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Black, Haitian American composer, violinist and activist Daniel Bernard Roumain (DBR) returns in a celebratory new project spanning February-May 2024 and culminating in a day of community programs and an outdoor public performance at the at the historic Abyssinian Meeting House.
This is a site-responsive composition project that aims to reflect the breath, sorrow and beauty of Portland, Maine’s complex history and relationship to its Black community, utilizing live performance to mark, reclaim and celebrate a site of significance and enduring legacy. With the Abyssinian Meeting House as inspiration, DBR shares an original work, to which local artists across disciplines are invited to remix and respond.
This work, by its very nature, is rooted in a complex investigation into Black trauma, ownership, equity, and joy while utilizing DBR’s violin and scores as an instrument of change, of seeking and finding resonance. It is important to DBR that the work feels personal, even familial, accessible, intimate, and deeply collaborative where marginalized communities can participate as they wish to hold vigil, hold space, and hold each other.
All events are free and open to the public
No RSVP needed
Saturday, May 11
- 3 – 6 PM: Community events at partner sites
- 6 – 7 PM: Pre-performance Block Party
- 7 – 8 PM: Performance by Daniel Bernard Roumain
Preview the Music
Schedule of Events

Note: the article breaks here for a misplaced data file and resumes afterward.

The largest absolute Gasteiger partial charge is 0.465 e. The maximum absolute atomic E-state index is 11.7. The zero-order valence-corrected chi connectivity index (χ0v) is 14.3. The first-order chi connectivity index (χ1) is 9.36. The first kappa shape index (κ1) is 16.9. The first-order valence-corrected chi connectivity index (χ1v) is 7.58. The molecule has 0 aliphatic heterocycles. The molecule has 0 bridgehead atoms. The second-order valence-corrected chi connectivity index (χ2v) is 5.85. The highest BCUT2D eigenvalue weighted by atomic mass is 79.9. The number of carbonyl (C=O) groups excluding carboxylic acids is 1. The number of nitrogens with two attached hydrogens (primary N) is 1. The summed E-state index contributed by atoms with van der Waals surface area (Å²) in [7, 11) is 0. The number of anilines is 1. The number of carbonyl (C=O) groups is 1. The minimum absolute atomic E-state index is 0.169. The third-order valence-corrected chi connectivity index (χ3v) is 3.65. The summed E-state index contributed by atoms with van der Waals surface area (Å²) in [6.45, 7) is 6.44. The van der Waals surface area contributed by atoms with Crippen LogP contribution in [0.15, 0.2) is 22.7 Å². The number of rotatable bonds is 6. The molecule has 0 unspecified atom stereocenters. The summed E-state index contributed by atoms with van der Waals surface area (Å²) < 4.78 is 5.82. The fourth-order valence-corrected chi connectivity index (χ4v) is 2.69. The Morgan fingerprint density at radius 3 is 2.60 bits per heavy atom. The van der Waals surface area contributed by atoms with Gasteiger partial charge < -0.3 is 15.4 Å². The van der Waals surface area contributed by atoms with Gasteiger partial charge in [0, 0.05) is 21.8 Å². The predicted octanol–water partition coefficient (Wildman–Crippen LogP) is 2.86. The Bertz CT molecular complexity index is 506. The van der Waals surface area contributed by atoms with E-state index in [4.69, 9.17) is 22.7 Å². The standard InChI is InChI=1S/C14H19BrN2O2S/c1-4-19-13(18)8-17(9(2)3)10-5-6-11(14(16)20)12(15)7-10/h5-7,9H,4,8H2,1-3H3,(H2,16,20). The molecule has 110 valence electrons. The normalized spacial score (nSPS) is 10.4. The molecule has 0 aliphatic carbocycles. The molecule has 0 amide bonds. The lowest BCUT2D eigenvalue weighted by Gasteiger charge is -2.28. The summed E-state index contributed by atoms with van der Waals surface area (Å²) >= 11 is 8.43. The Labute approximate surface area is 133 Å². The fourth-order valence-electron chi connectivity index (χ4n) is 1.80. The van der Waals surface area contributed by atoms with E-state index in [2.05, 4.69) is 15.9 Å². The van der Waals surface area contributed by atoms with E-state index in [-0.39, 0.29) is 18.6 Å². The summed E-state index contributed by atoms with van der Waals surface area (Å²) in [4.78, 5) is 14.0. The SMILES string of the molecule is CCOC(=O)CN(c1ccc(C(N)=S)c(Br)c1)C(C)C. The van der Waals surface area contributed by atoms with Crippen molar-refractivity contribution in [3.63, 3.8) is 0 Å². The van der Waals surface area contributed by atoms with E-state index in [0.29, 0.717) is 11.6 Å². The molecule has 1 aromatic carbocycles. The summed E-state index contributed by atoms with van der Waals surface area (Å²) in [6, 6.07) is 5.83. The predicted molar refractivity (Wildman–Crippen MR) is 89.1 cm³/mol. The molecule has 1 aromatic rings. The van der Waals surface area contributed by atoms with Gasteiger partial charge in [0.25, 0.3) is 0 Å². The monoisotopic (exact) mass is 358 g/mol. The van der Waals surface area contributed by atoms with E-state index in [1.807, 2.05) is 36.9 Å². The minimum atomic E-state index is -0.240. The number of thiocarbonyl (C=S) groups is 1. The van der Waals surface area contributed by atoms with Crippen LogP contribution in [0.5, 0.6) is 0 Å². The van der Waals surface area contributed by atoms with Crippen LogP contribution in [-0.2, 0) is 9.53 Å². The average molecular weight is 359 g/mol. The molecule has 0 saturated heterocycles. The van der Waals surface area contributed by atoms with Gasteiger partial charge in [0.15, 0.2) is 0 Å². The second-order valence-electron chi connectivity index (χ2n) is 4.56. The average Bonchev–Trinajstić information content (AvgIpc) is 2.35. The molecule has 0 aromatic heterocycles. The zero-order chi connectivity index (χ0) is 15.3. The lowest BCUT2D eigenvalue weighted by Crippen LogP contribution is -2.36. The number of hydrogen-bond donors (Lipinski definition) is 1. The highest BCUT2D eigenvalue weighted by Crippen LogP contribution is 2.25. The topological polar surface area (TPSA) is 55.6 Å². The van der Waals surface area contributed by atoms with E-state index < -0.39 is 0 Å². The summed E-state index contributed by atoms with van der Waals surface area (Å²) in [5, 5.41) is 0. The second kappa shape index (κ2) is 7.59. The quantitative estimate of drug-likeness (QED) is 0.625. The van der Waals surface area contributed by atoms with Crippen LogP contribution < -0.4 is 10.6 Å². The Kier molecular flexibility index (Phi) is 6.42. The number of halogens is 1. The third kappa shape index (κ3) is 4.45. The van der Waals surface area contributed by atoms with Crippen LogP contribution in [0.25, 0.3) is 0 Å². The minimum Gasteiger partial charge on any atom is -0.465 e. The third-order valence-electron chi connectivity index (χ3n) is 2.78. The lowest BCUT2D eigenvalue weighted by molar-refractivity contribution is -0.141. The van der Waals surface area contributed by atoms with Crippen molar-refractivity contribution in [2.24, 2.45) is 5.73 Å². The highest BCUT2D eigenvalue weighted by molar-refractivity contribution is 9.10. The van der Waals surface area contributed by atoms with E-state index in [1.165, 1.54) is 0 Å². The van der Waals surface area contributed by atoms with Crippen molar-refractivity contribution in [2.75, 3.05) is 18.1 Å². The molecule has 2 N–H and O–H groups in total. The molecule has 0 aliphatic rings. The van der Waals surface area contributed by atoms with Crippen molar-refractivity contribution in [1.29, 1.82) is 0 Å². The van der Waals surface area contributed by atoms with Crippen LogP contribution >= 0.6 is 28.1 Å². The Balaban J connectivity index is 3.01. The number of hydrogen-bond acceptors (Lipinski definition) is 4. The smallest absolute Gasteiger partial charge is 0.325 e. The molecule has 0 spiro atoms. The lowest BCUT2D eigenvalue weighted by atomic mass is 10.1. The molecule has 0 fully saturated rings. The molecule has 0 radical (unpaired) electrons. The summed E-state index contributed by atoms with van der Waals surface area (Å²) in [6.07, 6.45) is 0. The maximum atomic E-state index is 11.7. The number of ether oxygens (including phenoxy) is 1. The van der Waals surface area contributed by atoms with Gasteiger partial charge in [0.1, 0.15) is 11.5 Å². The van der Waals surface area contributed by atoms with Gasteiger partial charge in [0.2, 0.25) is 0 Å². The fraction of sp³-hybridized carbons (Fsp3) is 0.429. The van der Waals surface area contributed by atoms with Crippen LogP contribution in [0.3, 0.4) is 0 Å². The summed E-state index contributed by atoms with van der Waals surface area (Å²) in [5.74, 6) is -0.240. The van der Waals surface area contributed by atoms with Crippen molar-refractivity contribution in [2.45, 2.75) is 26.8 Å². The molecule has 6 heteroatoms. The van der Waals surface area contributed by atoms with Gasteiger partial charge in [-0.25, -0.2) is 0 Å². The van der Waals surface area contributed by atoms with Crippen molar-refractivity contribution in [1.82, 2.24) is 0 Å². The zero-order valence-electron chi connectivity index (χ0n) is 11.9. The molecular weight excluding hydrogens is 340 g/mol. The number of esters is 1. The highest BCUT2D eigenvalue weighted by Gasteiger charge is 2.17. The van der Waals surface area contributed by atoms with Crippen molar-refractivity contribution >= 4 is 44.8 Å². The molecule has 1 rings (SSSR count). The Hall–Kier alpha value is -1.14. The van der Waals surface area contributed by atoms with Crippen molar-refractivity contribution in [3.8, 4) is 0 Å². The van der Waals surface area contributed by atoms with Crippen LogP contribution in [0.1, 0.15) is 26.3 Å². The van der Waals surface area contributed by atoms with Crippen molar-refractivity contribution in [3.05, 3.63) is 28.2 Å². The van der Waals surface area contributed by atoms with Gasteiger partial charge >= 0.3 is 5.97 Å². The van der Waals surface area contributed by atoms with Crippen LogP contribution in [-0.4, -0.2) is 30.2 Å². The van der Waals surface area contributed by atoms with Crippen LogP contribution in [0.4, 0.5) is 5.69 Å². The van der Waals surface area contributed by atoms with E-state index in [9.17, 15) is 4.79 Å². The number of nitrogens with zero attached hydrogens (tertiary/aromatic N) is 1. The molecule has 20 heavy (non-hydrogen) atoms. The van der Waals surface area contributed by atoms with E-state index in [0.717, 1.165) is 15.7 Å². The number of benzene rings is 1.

Subject to Change
Saturday, May 11
3 – 6 PM
Three partner sites representing the past, present, and future of Black life in Portland invite the public in to share and learn. Audiences may visit each site at their leisure, experiencing the deep roots, forward-looking visions and vibrancy of these community spaces. In addition to one site that is still TBA, our collaborators include:
The Prince Project at The Eastern Cemetery (224 Congress St)
Established in 1668, the Eastern Cemetery is the oldest historic landscape in the city and home to around 7,000 interred. Spirits Alive is a non-profit organization dedicated to its protection and preservation through a range of activities, including promotion and education. The mission of The Prince Project is to uncover the role of enslavement in Maine’s early past and share the research in an effort to help rewrite inaccurate historical narratives.
Indigo Arts Alliance (60 Cove St)
Indigo Arts Alliance embodies a multiracial approach to the rich intersections of citizenship, community-building, and creativity. Their work is in service to shifting historical injustices as a vital component of achieving equity for Black and Brown artists. We believe that artists are instrumental to doing the work of social justice in ways that are deeply grounded in lived experience and community.
6 – 7 PM
Street party pre-performance at the Abyssinian Meeting house in Portland.
7 – 8 PM
Public performance by Daniel Bernard Roumain at the Abyssinian Meeting House in Portland.